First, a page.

By Ruth Abbey Gita-Carlos
MANILA – Budget Secretary Amenah Pangandaman is pushing for additional funding to finance programs aimed at preventing and controlling cancer in the country.
Pangandaman said while the Marcos administration has made significant strides in public oncology financing through the implementation of Republic Act 11215 or the National Integrated Cancer Control Act (NICCA), much remains to be done to help cancer-ridden Filipinos and raise public awareness about the disease.
“We have established the said sustainable financing mechanism and taken significant steps toward the advancement of the implementation of the NICCA,” Pangandaman said in a speech delivered during the Fourth Philippine National Cancer Summit at the Crowne Plaza Manila Galleria on Thursday.
“Yet, we have a long way to go and a longer list of things to hope for, such as better funding for better cancer research and development in the country, possibly a national research and development program for cancer control, and more facilities and better technologies for screening, early detection, diagnosis, control and care,” she added.
Pangandaman made the remark, as she noted that for many years, cancer has been one of the leading causes of death in the country.
She lamented that many Filipino families, including those in the upper-income brackets, are “vulnerable to catastrophic health spending” because of high treatment cost and limited coverage of cancer care under the existing public programs.
Citing the 2019 estimates, Pangandaman said around 60 percent of the total public cancer expenditures come from out-of-pocket payments and private insurance.
“As such, we should discuss public oncology financing through the advancement of the implementation of the National Integrated Cancer Control Act or NICCA with sustainability in mind. Through this, we can provide our fellow Filipinos quality and affordable cancer-related healthcare that would last for many generations,” she said.
Pangandaman expressed optimism that the government’s initiatives would make the Philippines become a “cancer-free” nation.
This, as she touted that the government has already established mechanisms for the implementation of NICCA, including public-private partnerships and tax reforms to sustain public oncology financing.
“We continue to hope that we may one day soon have a future that is cancer-free. And seeing all the initiatives and actions being taken towards this makes me believe that it is possible. Rest assured that the Department of Budget and Management is one with you in realizing our aspirations for a cancer-free Philippines,” Pangandaman said.
Pangandaman ensured that the Marcos administration is putting a premium on boosting Filipinos’ health and strengthening the healthcare system’s capacity, noting that it has allocated around PHP327.21-billion budget for the health sector, representing a 17-percent increase from last year’s budget.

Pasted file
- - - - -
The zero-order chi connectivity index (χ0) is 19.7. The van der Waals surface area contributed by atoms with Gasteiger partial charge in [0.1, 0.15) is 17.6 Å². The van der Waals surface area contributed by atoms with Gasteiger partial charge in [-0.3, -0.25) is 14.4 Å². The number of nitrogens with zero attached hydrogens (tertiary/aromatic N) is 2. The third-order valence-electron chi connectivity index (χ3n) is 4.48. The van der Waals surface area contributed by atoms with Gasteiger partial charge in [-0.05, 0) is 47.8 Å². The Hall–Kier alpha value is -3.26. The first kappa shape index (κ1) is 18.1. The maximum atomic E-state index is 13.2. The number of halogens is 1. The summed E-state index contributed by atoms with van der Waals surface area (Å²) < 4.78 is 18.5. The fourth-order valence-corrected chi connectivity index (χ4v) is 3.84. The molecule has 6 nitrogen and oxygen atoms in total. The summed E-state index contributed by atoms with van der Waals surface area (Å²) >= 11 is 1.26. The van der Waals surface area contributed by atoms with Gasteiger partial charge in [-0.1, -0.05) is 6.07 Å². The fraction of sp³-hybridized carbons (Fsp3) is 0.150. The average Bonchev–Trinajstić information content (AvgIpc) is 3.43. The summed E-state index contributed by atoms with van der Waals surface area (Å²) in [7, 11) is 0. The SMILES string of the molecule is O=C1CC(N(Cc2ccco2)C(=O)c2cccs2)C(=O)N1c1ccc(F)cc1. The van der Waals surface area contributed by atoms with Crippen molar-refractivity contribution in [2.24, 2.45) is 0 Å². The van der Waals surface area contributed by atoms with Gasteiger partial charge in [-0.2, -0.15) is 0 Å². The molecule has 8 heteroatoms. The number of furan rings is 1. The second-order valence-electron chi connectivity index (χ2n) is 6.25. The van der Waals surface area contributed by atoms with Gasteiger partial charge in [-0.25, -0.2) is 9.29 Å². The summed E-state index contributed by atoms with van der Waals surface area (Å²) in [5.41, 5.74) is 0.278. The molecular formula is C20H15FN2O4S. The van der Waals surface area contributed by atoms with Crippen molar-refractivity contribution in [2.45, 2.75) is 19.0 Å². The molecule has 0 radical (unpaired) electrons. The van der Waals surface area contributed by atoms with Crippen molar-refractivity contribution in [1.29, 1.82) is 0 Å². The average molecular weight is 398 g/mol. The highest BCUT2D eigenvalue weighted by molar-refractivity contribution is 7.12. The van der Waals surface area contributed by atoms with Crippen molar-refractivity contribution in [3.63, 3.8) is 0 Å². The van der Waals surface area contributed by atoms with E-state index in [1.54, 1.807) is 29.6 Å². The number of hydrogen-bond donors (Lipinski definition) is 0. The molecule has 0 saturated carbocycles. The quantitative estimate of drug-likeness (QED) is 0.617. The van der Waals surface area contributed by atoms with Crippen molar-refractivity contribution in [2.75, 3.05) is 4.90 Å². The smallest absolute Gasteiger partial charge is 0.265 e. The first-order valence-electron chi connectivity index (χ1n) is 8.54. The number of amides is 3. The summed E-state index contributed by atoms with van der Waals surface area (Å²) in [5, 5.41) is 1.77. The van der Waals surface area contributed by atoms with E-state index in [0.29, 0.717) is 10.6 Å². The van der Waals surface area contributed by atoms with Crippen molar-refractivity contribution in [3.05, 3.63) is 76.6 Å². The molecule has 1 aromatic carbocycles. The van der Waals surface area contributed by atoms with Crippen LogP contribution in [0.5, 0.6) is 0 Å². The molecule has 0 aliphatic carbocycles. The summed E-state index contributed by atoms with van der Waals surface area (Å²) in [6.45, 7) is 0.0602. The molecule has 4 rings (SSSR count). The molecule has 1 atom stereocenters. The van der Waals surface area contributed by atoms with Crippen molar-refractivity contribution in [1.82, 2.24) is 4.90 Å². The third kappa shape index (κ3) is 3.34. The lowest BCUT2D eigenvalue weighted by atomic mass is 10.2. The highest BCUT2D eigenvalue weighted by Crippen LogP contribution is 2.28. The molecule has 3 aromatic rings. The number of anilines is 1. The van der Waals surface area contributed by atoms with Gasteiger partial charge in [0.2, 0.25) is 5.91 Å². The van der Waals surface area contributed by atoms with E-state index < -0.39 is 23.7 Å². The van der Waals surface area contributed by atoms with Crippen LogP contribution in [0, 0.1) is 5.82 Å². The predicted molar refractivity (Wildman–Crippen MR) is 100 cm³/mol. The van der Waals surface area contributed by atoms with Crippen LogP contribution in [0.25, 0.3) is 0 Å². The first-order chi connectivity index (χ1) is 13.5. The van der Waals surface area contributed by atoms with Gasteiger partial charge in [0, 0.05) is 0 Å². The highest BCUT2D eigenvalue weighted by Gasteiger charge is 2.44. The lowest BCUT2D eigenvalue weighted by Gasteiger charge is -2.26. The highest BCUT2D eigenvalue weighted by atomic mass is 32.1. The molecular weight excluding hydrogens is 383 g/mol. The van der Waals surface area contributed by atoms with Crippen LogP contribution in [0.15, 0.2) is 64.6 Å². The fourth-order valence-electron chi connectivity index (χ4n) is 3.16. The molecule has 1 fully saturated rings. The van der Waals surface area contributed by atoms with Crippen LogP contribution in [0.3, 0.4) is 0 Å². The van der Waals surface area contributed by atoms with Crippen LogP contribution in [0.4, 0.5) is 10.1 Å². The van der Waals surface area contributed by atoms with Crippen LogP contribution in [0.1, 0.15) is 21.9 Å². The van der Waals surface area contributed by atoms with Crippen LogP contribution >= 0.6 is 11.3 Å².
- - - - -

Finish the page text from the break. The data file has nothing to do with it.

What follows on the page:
Under the PHP327.21-billion budget, the national government has earmarked some PHP1.06 billion for the National Integrated Cancer Control Program (NICCP) and PHP500 million for the Cancer Assistance Fund (CAF), Pangandaman said.
“We have allocated PHP1.06 billion for the National Integrated Cancer Control Program to provide funding and support for cancer control activities, increase public awareness about cancer, its causes, and its prevention, and promote healthy lifestyles to reduce the risk of developing cancer,” she said.
“Meanwhile, some PHP500 million is allotted for the Cancer Assistance Fund, which shall complement existing financial support mechanisms like the PhilHealth coverage and Malasakit funds,” Pangandaman added.
Pangandaman likewise cited the PHP100.2 billion allocation for the National Health Insurance Program; PHP32.63 billion for the Medical Assistance to Indigent and Financially-Incapacitated Patients; PHP26.81 billion for the Health Enhancement Facilities Program; and PHP16.95 billion for the implementation of the National Health Workforce Support System.
She also noted that the National Economic and Development Authority Board’s approval of the construction of the PHP6-billion cancer center at the University of the Philippines-Philippine General Hospital in Manila will provide a bigger facility with better technologies for cancer patients.
“For this reason, it is imperative that members of different sectors — public, private, academic, and research institutions, non-government organizations, and civil societies engaged in today’s event. Your commitment to the cause and active community participation will be our key to realizing these aspirations,” Pangandaman said.
The Fourth Philippine National Cancer Summit was held, in line with the commemoration of Cancer Awareness Month and the fourth year of the signing of the NICCA.
It gathered various stakeholders from the national and international cancer community to promote and advance multidisciplinary, patient-focused and quality cancer care. (PNA)